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COCORIOKO » Blog Archive » ‘President Ernest Koroma has the constitutional right to remove former V-P Sam Sumana’ : Lawyer Berthan Macauley

‘President Ernest Koroma has the constitutional right to remove former V-P Sam Sumana’ : Lawyer Berthan Macauley

 

By Adikali Bai Daramy

As the case of sacked Vice President Alhaji Sam-Sumana (ASS) awaits final ruling in the Supreme Court, Lawyer Berthan Macaulay Jr. has on Monday 27th July 2015 in direct response to submission made last week by lawyers representing the former Vice President, submitted before the five Supreme Court Judges, “there is no specific definition for Supreme Executive Authority vested in the President of the Republic of Sierra Leone.’’

He said President Dr. Ernest Bai Koroma has the constitutional rights to remove his then Vice President, Alhaji Sam-Sumana.
He pointed out that section 41(b) of the constitution imposes constitutional obligation of the holder of the Office of Vice President and that obligation, he said, is not met in section 55 of the constitution.

 

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 ALHAJI SAM SUMANA

Lawyer Macaulay asserted section 40(1) is the Supreme Executive Authority that the President used to dismiss Alhaji Sam Sumana.
He said the President is the Head of State and that he is regarded as the Chief Executive, which he noted, goes with the power of that office.
He said having regard for section 40, 50 and 55 of the 1991 constitution, the President can relieve the Vice President from his office if he has not met the constitutional obligations under sections 41, 50, 51 of the 1991 constitution.

He took objection to the plaintiff counsel’s submission that membership to a political party stops immediately after election.
He said if such interpretation by the plaintiff is correct then Sierra Leone would have a non-citizen as President.
He said the qualification set out in section 41 is a continuous requirement in order to be a candidate.
“The candidate should have been nominated and put on a ballot box, and if there is more than one candidate the person with the highest vote is duly elected.”

On this backdrop, he stressed that the Plaintiff was not a candidate. He cited sections 44 and 45 of the Public Election Act of 2012.
He said Parliament would not have intended that the obligation and qualification set out in section 41 would only apply to election and not thereafter.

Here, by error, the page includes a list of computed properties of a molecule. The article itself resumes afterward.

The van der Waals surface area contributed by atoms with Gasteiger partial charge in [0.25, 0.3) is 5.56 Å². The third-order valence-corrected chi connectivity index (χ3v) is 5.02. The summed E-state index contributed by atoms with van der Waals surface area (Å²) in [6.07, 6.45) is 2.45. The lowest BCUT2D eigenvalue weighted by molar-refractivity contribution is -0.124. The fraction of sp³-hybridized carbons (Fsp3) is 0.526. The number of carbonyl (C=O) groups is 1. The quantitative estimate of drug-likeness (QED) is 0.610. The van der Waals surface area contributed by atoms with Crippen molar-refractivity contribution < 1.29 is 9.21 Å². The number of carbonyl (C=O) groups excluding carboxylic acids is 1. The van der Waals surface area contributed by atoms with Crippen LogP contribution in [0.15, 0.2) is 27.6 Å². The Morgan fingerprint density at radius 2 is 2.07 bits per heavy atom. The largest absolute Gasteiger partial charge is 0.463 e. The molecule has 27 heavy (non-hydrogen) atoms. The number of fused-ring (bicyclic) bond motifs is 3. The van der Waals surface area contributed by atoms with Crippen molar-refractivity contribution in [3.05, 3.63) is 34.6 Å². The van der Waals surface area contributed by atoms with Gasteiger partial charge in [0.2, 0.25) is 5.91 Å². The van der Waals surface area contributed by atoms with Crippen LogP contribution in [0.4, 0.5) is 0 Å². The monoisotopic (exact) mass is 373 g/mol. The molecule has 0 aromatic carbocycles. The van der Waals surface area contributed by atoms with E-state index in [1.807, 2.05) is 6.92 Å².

He based his argument on section 171 of the 1991 Constitution. He cited a number of case laws to support his assertion.
With regards to the issue of vacancies, he said, the section does not contained an expressed language that the Office of the Vice President will only become vacant in the instance set out in section 55 nor can such limitation be necessarily applied.
He submitted that for the court to arrive at the legal meaning of the interpretation of section 55, the court should apply the principles and processes outlined in the case of the 1st defendant, adding that the court should adopt it as a whole principle. He said the vacancy is not defined as stated in section 55.

He said counsel on the other side submitted that seizing to be a member of a political party by way of expulsion is not a violation of the constitution.
He said if someone disassociates himself from a political party and happens to be the President or Vice President or was kidnapped for instance for a period of six months or one year and it is reported that he or she is alive would it not be seen that vacancy has been created.
He said the press release which the Plaintiff relied on does not contain references made to section 50 and 51 of the constitution.
He urged the judges to provide meaning to the generic terms given in sections 41(b) and 55 of the constitution. He called on them to look into section 54(5) and 41.

He said the case of Abu Bakarr Atiku cited by the counsel was outdated and ought not to be regarded by the court.
He said the appointment of Vice President is subject to the approval of the President and not Parliament.
He said it is only the President of Sierra Leone that has the vested power to remove the Vice President from office and not certainly parliament and submitted that section 50 and 51 do not apply to the circumstance set out in section 51 of the 1991 Constitution of Sierra Leone.
He said lawyers representing the plaintiff submitted that the Vice President can only be removed in accordance with section 50 and 51 of the constitution but told the judges that the said sections cited by them relates to mental and physical incapacity and misconduct.
Lawyer Macaulay said one of the underpinning points in the Constitution of Sierra Leone is the separation of powers, the Legislative, Executive and Judiciary.

He said the office of the Vice President is part of the Executive arms of government and not the legislative arm.

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